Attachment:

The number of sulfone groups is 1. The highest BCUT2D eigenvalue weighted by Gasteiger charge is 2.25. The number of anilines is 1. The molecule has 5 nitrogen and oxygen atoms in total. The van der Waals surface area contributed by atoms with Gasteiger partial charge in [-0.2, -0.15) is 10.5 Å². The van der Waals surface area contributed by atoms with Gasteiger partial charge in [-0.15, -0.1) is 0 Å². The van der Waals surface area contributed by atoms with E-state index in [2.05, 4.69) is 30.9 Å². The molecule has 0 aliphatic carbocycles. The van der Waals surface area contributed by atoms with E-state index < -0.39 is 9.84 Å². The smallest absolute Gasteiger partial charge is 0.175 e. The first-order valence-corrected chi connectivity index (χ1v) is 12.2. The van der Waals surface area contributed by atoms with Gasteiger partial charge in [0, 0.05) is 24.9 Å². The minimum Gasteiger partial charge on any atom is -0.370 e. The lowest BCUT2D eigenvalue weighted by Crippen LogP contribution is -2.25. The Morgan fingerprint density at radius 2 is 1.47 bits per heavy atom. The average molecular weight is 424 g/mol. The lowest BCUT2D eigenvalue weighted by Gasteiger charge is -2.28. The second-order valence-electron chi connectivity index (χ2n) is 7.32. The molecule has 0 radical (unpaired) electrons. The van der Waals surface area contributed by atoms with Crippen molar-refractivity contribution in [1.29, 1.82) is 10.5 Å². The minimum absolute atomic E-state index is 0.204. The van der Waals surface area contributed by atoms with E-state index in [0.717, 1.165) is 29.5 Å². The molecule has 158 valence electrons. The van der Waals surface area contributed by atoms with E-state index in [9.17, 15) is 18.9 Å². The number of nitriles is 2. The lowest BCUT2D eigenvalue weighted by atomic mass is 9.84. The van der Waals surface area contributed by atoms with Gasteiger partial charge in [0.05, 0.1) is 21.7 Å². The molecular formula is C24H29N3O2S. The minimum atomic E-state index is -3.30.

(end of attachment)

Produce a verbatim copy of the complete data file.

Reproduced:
The number of sulfone groups is 1. The highest BCUT2D eigenvalue weighted by Gasteiger charge is 2.25. The number of anilines is 1. The molecule has 5 nitrogen and oxygen atoms in total. The van der Waals surface area contributed by atoms with Gasteiger partial charge in [-0.2, -0.15) is 10.5 Å². The van der Waals surface area contributed by atoms with Gasteiger partial charge in [-0.15, -0.1) is 0 Å². The van der Waals surface area contributed by atoms with E-state index in [2.05, 4.69) is 30.9 Å². The molecule has 0 aliphatic carbocycles. The van der Waals surface area contributed by atoms with E-state index < -0.39 is 9.84 Å². The smallest absolute Gasteiger partial charge is 0.175 e. The first-order valence-corrected chi connectivity index (χ1v) is 12.2. The van der Waals surface area contributed by atoms with Gasteiger partial charge in [0, 0.05) is 24.9 Å². The minimum Gasteiger partial charge on any atom is -0.370 e. The lowest BCUT2D eigenvalue weighted by Crippen LogP contribution is -2.25. The Morgan fingerprint density at radius 2 is 1.47 bits per heavy atom. The average molecular weight is 424 g/mol. The lowest BCUT2D eigenvalue weighted by Gasteiger charge is -2.28. The second-order valence-electron chi connectivity index (χ2n) is 7.32. The molecule has 0 radical (unpaired) electrons. The van der Waals surface area contributed by atoms with Crippen molar-refractivity contribution in [1.29, 1.82) is 10.5 Å². The minimum absolute atomic E-state index is 0.204. The van der Waals surface area contributed by atoms with E-state index in [0.717, 1.165) is 29.5 Å². The molecule has 158 valence electrons. The van der Waals surface area contributed by atoms with E-state index in [9.17, 15) is 18.9 Å². The number of nitriles is 2. The lowest BCUT2D eigenvalue weighted by atomic mass is 9.84. The van der Waals surface area contributed by atoms with Gasteiger partial charge in [0.05, 0.1) is 21.7 Å². The molecular formula is C24H29N3O2S. The minimum atomic E-state index is -3.30.